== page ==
In conclusion, the data presented demonstrated significant FMD impairment in patients with NTG. However, the relationship between peripheral vascular endothelial dysfunction and NTG presence and progression is unclear. The noninvasive and reproductive nature of forearm FMD evaluation provides an opportunity to assess and follow-up vascular endothelial function. A prospective, randomized, case-controlled study is needed to clarify whether medical treatment that improves FMD can change the course of NTG. 
 
Figure 1.
 
Ultrasound imaging of the brachial artery with lower cuff placement and transducer positioned above the antecubital fossa.
Figure 1.
 
Ultrasound imaging of the brachial artery with lower cuff placement and transducer positioned above the antecubital fossa.
Figure 2.
 
2-D high-resolution ultrasound image of the brachial artery at (A) baseline, (B) 60 seconds after cuff release, and (C) 4 minutes after nitroglycerin sublingual spray (FMD = 2.13% and NMD = 17.02% in this case). Vessel lumen was measured between the arrows.
Figure 2.
 
2-D high-resolution ultrasound image of the brachial artery at (A) baseline, (B) 60 seconds after cuff release, and (C) 4 minutes after nitroglycerin sublingual spray (FMD = 2.13% and NMD = 17.02% in this case). Vessel lumen was measured between the arrows.
Table 1.
 
Baseline Characteristics in Patients with NTG and Control Subjects
Table 1.
 
Baseline Characteristics in Patients with NTG and Control Subjects
NTG Control P
Number of cases 40 40
Age (y) 50.15 ± 12.08 48.80 ± 11.92 0.616
Sex (male, %) 62.5 50.0 0.367
IOP (mm Hg) 14.16 ± 3.07 13.78 ± 3.35 0.591
Body mass index (kg/m2) 24.20 ± 3.48 24.92 ± 3.14 0.332
Heart rate (beats/min) 70 ± 12 73 ± 11 0.284
Systolic pressure (mm Hg) 117 ± 13 121 ± 15 0.180
Diastolic pressure (mm Hg) 74 ± 9 77 ± 10 0.211
Serum glucose (mg/dL) 94 ± 11 94 ± 9 0.718
Creatinine (mg/dL) 0.94 ± 0.18 0.93 ± 0.19 0.866
ALT (U/L) 21 ± 10 18 ± 8 0.277
HDL (mg/dL) 53 ± 14 52 ± 11 0.766
LDL (mg/dL) 107 ± 28 114 ± 29 0.323
Cholesterol (mg/dL) 183 ± 32 180 ± 31 0.721
Triglyceride (mg/dL) 114 ± 48 108 ± 41 0.525
Uric acid (mg/dL) 5.81 ± 1.60 6.10 ± 1.37 0.419
hsCRP (mg/dL) 1.27 ± 1.73 1.33 ± 2.01 0.888
Table 2.
 
Vascular Parameters in Patients with NTG and Control Subjects
Table 2.
 
Vascular Parameters in Patients with NTG and Control Subjects
NTG Control P
Number of cases 40 40
Baseline vessel diameter (mm) 4.12 ± 0.74 4.08 ± 0.71 0.842
Baseline TAV (m/s) 0.44 ± 0.29 0.46 ± 0.31 0.739
Baseline flow volume (mL/min) 306.31 ± 146.04 329.84 ± 187.87 0.534
Reactive hyperemia (%) 233.44 ± 83.00 232.23 ± 73.85 0.945
Hyperemic vessel diameter (mm) 4.22 ± 0.73 4.32 ± 0.68 0.511
Hyperemic TAV (m/s) 0.68 ± 0.45 0.59 ± 0.37 0.369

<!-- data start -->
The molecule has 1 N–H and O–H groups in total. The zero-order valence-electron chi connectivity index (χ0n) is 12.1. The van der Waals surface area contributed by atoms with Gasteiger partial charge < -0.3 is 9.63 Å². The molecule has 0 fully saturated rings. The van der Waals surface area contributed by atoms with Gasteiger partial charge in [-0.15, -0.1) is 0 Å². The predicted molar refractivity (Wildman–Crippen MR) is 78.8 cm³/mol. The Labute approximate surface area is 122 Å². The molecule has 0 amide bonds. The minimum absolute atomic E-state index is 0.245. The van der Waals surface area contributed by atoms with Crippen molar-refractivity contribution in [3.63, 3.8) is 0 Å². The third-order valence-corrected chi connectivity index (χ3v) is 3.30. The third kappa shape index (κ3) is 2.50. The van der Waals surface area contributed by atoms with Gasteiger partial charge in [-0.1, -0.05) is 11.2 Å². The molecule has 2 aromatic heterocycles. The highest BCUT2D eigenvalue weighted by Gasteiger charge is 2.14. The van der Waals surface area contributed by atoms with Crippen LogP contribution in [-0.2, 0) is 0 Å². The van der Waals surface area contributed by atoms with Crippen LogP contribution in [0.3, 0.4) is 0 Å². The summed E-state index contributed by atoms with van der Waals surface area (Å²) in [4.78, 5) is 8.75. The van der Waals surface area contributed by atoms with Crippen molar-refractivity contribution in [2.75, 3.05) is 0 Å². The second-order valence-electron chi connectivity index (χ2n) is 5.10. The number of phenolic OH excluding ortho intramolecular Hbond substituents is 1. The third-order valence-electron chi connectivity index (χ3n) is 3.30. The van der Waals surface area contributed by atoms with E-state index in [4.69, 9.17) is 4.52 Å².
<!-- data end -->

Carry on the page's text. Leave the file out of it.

Hyperemic flow volume (mL/min) 478.71 ± 277.30 489.71 ± 298.73 0.865
FMD (%) 2.64 ± 2.22 5.96 ± 2.50 <0.001
Nitroglycerin vessel diameter (mm) 4.64 ± 0.73 4.67 ± 0.74 0.856
Nitroglycerin TAV (m/s) 0.76 ± 0.48 0.66 ± 0.45 0.379
Nitroglycerin flow volume (mL/min) 676.89 ± 337.14 655.93 ± 481.79 0.822
NMD (%) 13.35 ± 4.80 14.60 ± 4.36 0.230
Figure 3.
 
The percentage changes of endothelium-dependent FMD and endothelium-independent NMD in NTG and control.
Figure 3.
 
The percentage changes of endothelium-dependent FMD and endothelium-independent NMD in NTG and control.
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Figure 1.
 
Ultrasound imaging of the brachial artery with lower cuff placement and transducer positioned above the antecubital fossa.
Figure 1.
 
Ultrasound imaging of the brachial artery with lower cuff placement and transducer positioned above the antecubital fossa.
Figure 2.
 
2-D high-resolution ultrasound image of the brachial artery at (A) baseline, (B) 60 seconds after cuff release, and (C) 4 minutes after nitroglycerin sublingual spray (FMD = 2.13% and NMD = 17.02% in this case). Vessel lumen was measured between the arrows.
Figure 2.
 
2-D high-resolution ultrasound image of the brachial artery at (A) baseline, (B) 60 seconds after cuff release, and (C) 4 minutes after nitroglycerin sublingual spray (FMD = 2.13% and NMD = 17.02% in this case). Vessel lumen was measured between the arrows.
Figure 3.
 
The percentage changes of endothelium-dependent FMD and endothelium-independent NMD in NTG and control.
Figure 3.
 
The percentage changes of endothelium-dependent FMD and endothelium-independent NMD in NTG and control.
Table 1.
 
Baseline Characteristics in Patients with NTG and Control Subjects
Table 1.
 
Baseline Characteristics in Patients with NTG and Control Subjects
NTG Control P
Number of cases 40 40
Age (y) 50.15 ± 12.08 48.80 ± 11.92 0.616
Sex (male, %) 62.5 50.0 0.367
IOP (mm Hg) 14.16 ± 3.07 13.78 ± 3.35 0.591
Body mass index (kg/m2) 24.20 ± 3.48 24.92 ± 3.14 0.332
Heart rate (beats/min) 70 ± 12 73 ± 11 0.284
Systolic pressure (mm Hg) 117 ± 13 121 ± 15 0.180
Diastolic pressure (mm Hg) 74 ± 9 77 ± 10 0.211
Serum glucose (mg/dL) 94 ± 11 94 ± 9 0.718
Creatinine (mg/dL) 0.94 ± 0.18 0.93 ± 0.19 0.866
ALT (U/L) 21 ± 10 18 ± 8 0.277
HDL (mg/dL) 53 ± 14 52 ± 11 0.766
LDL (mg/dL) 107 ± 28 114 ± 29 0.323
Cholesterol (mg/dL) 183 ± 32 180 ± 31 0.721
Triglyceride (mg/dL) 114 ± 48 108 ± 41 0.525
Uric acid (mg/dL) 5.81 ± 1.60 6.10 ± 1.37 0.419
hsCRP (mg/dL) 1.27 ± 1.73 1.33 ± 2.01 0.888
Table 2.
 
Vascular Parameters in Patients with NTG and Control Subjects
Table 2.
 
Vascular Parameters in Patients with NTG and Control Subjects
NTG Control P
Number of cases 40 40
Baseline vessel diameter (mm) 4.12 ± 0.74 4.08 ± 0.71 0.842
Baseline TAV (m/s) 0.44 ± 0.29 0.46 ± 0.31 0.739
Baseline flow volume (mL/min) 306.31 ± 146.04 329.84 ± 187.87 0.534
Reactive hyperemia (%) 233.44 ± 83.00 232.23 ± 73.85 0.945
Hyperemic vessel diameter (mm) 4.22 ± 0.73 4.32 ± 0.68 0.511
Hyperemic TAV (m/s) 0.68 ± 0.45 0.59 ± 0.37 0.369
Hyperemic flow volume (mL/min) 478.71 ± 277.30 489.71 ± 298.73 0.865
FMD (%) 2.64 ± 2.22 5.96 ± 2.50 <0.001
Nitroglycerin vessel diameter (mm) 4.64 ± 0.73 4.67 ± 0.74 0.856
Nitroglycerin TAV (m/s) 0.76 ± 0.48 0.66 ± 0.45 0.379
Nitroglycerin flow volume (mL/min) 676.89 ± 337.14 655.93 ± 481.79 0.822
NMD (%) 13.35 ± 4.80 14.60 ± 4.36 0.230